MythologyEdit

DactylsEdit

Ida is the locus for a race of legendary ancient metal workers, the Dactyls.

Idaean CaveEdit

In ancient times the Idaean cave, "cave of the Goddess" (Dea) was venerated by Minoans and Hellenes alike. By Greek times the cave was rededicated to Zeus.[16] The cave where Zeus was nurtured is variously stated to be this cave, or another of the same name, or the Dictaean cave.[17]

Votive seals and ivories have been found in the cave.[18] Like the Dictaean cave, the Idaean cave was known as a place of initiations.[19] It may have served as the site of an oracle, symbolized by the frequent depiction of a tripod on coins of nearby Axos, which presumably controlled the territory around the cave.[20]

GalleryEdit

See alsoEdit

ReferencesEdit

  1. ^ a b "Mount Ida, Greece". Peakbagger.com. Retrieved 2 May 2015.
  2. ^ a b c "Europe Ultra-Prominences". Peakbagger.org. Retrieved 2 May 2015.
  3. ^ Verse 332 of the act B, of the bucolic drama Πανώρια by the 16th century Cretan writer Γεωργίος Χορτάτσης: «Ἐγὼ δὲ θὲ νὰ παντρευτῶ καὶ βρὲ ἄλλη κορασίδα, ἀπ’ ὄμορφες ἀρίφνητες ἁπού ‘ν’ ἐπὰ εις τὴν Ἴδα˙» (The tomonym is mentioned several times in this work.)
  4. ^ Summit Ida in the center of the map, by Marco Boschini, 17th century Venice. Item (GE C-8841) National Library of France.
  5. ^ Psiloritis in the center of the map, by Abraham Ortelius, 1598 Antwerp, from Archipelagi Insularum Aliquot Descrip.
  6. ^ Topo25 Hiking Map of Mt IDHA (2006 edition)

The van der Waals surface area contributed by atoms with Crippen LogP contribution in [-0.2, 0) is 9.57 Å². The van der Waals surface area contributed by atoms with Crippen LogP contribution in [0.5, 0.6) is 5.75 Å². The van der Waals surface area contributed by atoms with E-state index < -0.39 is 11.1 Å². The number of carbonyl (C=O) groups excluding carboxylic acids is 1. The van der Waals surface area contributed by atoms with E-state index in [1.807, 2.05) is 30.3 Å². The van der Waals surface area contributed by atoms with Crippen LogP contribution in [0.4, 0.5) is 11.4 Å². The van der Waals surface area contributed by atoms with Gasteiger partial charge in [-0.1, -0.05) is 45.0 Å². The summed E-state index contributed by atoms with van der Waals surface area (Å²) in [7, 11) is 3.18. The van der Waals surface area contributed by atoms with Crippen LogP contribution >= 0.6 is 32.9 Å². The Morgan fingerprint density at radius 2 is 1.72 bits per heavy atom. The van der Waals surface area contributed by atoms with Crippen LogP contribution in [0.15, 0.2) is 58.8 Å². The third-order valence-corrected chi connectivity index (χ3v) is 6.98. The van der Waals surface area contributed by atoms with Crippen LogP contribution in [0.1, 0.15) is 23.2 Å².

7. ^ a b Livarda, Alexandra; Kotzamani, Georgia (2020-09-16). "Plant resources and subsistence in the Late Minoan mountain 'villa' at Zominthos, Crete". Archaeological and Anthropological Sciences. 12 (10): 237. doi:10.1007/s12520-020-01203-1. ISSN 1866-9565.
  8. ^ 1:35.000 scale map nr.11.14 - Ψηλορείτης (Agathias) (Map). Anavasi.
  9. ^ "Skinakas Observatory". University of Crete Department of Physics. Retrieved 15 March 2015.
  10. ^ "Skinakas Observatory". Skinakas Observatory. Retrieved 15 March 2015.
  11. ^ "Introducing Mt Psiloritis". Lonely Planet. Retrieved 15 March 2015.
  12. ^ Antonis Plymakis, Koúmoi-Mitáta kai Boskoi sta Leuká Ori kai Psiloriti ("Shepherd's huts and shepherds in the Lefka Ori and the Psiloritis"), Chania, 2008, 630 p.
  13. ^ Harriet Blitzer, Pastoral Life in the Mountains of Crete. An Ethnoarchaelogical Perspective, in Expedition, vol. 32, No 3, 1990, pp. 34-41 (on the shepherd's huts of Eastern Crete.
  14. ^ Sabine Ivanovas, Where Zeus Became a Man (with Cretan Shepherds), Efsthiadis Group Editions, 2000, 183 p. (Life in the corbelled dry stone huts of central Crete).
  15. ^ Dawkins, R. M.; Laistner, M. L. W. (November 1913). "The Excavation of the Kamares Cave in Crete". Annual of the British School at Athens. 19: 1–34. doi:10.1017/S0068245400009060. ISSN 2045-2403.
  16. ^ Diodorus Siculus, V.70.
  17. ^ William Smith, ed. (c. 1873). A Dictionary of Greek and Roman biography and mythology. John Murray.
  18. ^ J. Lesley Fitton,Ivory in Greece and the Eastern Mediterranean from the Bronze Age to the Hellenistic Period (British Museum. Dept. of Greek and Roman Antiquities),1992
  19. ^ Yulia Ustinova, Caves and the Ancient Greek Mind: descending underground in the search for Ultimate Truth 2009:180.
  20. ^ Ustinova, noting Capdeville 1990, and, critically, Prent 2005:568.

External linksEdit